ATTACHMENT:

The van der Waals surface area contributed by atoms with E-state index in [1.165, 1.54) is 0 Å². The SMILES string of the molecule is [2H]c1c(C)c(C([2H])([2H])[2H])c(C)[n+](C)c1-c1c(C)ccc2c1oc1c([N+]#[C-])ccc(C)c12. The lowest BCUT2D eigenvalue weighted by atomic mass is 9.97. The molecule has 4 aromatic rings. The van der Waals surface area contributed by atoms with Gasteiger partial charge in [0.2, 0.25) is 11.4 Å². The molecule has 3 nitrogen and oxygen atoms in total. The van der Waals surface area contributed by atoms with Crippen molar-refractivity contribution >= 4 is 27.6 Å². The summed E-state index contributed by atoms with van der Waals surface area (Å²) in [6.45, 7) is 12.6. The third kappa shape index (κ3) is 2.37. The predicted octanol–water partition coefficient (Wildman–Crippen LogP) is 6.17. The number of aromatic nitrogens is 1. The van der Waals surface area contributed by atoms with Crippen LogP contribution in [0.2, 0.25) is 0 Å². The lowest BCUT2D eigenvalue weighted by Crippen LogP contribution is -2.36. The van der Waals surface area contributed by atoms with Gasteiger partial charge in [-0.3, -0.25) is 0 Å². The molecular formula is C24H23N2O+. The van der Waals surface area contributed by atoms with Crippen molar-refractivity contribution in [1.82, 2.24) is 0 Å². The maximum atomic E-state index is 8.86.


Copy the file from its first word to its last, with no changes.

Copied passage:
The van der Waals surface area contributed by atoms with E-state index in [1.165, 1.54) is 0 Å². The SMILES string of the molecule is [2H]c1c(C)c(C([2H])([2H])[2H])c(C)[n+](C)c1-c1c(C)ccc2c1oc1c([N+]#[C-])ccc(C)c12. The lowest BCUT2D eigenvalue weighted by atomic mass is 9.97. The molecule has 4 aromatic rings. The van der Waals surface area contributed by atoms with Gasteiger partial charge in [0.2, 0.25) is 11.4 Å². The molecule has 3 nitrogen and oxygen atoms in total. The van der Waals surface area contributed by atoms with Crippen molar-refractivity contribution >= 4 is 27.6 Å². The summed E-state index contributed by atoms with van der Waals surface area (Å²) in [6.45, 7) is 12.6. The third kappa shape index (κ3) is 2.37. The predicted octanol–water partition coefficient (Wildman–Crippen LogP) is 6.17. The number of aromatic nitrogens is 1. The van der Waals surface area contributed by atoms with Crippen LogP contribution in [0.2, 0.25) is 0 Å². The lowest BCUT2D eigenvalue weighted by Crippen LogP contribution is -2.36. The van der Waals surface area contributed by atoms with Gasteiger partial charge in [-0.3, -0.25) is 0 Å². The molecular formula is C24H23N2O+. The van der Waals surface area contributed by atoms with Crippen molar-refractivity contribution in [1.82, 2.24) is 0 Å². The maximum atomic E-state index is 8.86.